I went into more extensive details about the Gathering Place in my recent post. A must check-out experience for all, the Gathering Place is a fantastic way to immerse yourself in the culture of Tulsa as you enjoy some inexpensive food, art, nature, and play.
5. Hop Jam
A music festival created by Hanson, Hop Jam is showcase of music, beer and food. Located in downtown Tulsa, Hop Jam coincided with May Fair, a street festival, where you can spend the day listening to music for FREE. I was particularly excited to see Phantom Planet (check out the video here) who was playing their first show in 10 years. Hanson was the headliner who equally rocked the show, and having listened to them (via my sister) for so many years, it was also pretty incredible to watch them perform in their home turf.
Food and Drinks
6. Heirloom Rustic Ales
Another surprise during my visit to Tulsa was learning more about their dated alcohol laws. Incredibly, two years ago bars could only serve beer with 3.2 alcohol count (anything strong had to be purchased in a liquor store). When the laws changed, a new crop of breweries opened up in Tulsa that includes some interesting blends, experimentation, and a new culture that’s booming in the city.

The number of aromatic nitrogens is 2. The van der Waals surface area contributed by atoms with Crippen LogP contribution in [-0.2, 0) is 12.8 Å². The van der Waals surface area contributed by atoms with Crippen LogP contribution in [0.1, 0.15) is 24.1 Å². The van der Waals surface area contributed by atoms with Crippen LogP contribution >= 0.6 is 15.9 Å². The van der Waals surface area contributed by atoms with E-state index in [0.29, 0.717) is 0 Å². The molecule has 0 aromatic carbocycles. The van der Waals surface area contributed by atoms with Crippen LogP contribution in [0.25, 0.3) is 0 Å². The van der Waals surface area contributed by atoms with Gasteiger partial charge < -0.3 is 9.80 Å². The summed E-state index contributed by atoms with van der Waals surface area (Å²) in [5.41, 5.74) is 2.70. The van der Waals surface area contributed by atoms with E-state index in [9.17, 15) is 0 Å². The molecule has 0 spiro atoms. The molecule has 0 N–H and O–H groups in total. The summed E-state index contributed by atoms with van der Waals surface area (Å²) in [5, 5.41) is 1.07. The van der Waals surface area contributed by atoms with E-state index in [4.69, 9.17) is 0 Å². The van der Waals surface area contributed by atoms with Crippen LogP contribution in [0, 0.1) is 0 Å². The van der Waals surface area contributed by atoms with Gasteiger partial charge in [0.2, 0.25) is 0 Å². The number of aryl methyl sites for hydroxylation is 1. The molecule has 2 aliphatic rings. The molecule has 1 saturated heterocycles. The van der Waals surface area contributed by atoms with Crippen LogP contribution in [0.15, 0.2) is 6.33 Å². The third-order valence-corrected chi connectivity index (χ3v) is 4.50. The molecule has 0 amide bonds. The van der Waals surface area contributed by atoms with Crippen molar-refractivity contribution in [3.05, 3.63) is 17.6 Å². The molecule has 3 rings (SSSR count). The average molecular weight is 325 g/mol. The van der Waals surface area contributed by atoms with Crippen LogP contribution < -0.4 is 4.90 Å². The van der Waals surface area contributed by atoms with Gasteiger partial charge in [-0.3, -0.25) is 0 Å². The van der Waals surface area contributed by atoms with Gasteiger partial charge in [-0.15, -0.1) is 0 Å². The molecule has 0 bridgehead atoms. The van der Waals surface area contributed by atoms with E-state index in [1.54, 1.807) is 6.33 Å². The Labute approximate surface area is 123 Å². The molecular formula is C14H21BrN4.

The first brewery we visited with Heirloom Rustic Ales where we enjoyed a testing of their wild fermented beers featuring notes of flowers and fruit. Their clever menu and beer names, like Rite Time, Plague Doctor and Shadow Spell, to name a few. One of my favorites was the Burning Witch, a brew that was made with fermented with yeast from Achouffe, Chimay, and Westvleteren and carbonated for five months.
Try out the pairing so you can sample some of their beers on tap, or purchase cans to take home. The vibe in the brewery was also really laid-back and beautifully designed. I was really impressed by the lighting and open-airy space.
We also had veggie and chicken tacos and guacamole from Calaveras Mexican Grill, which was incredible pairing with the beers on tap.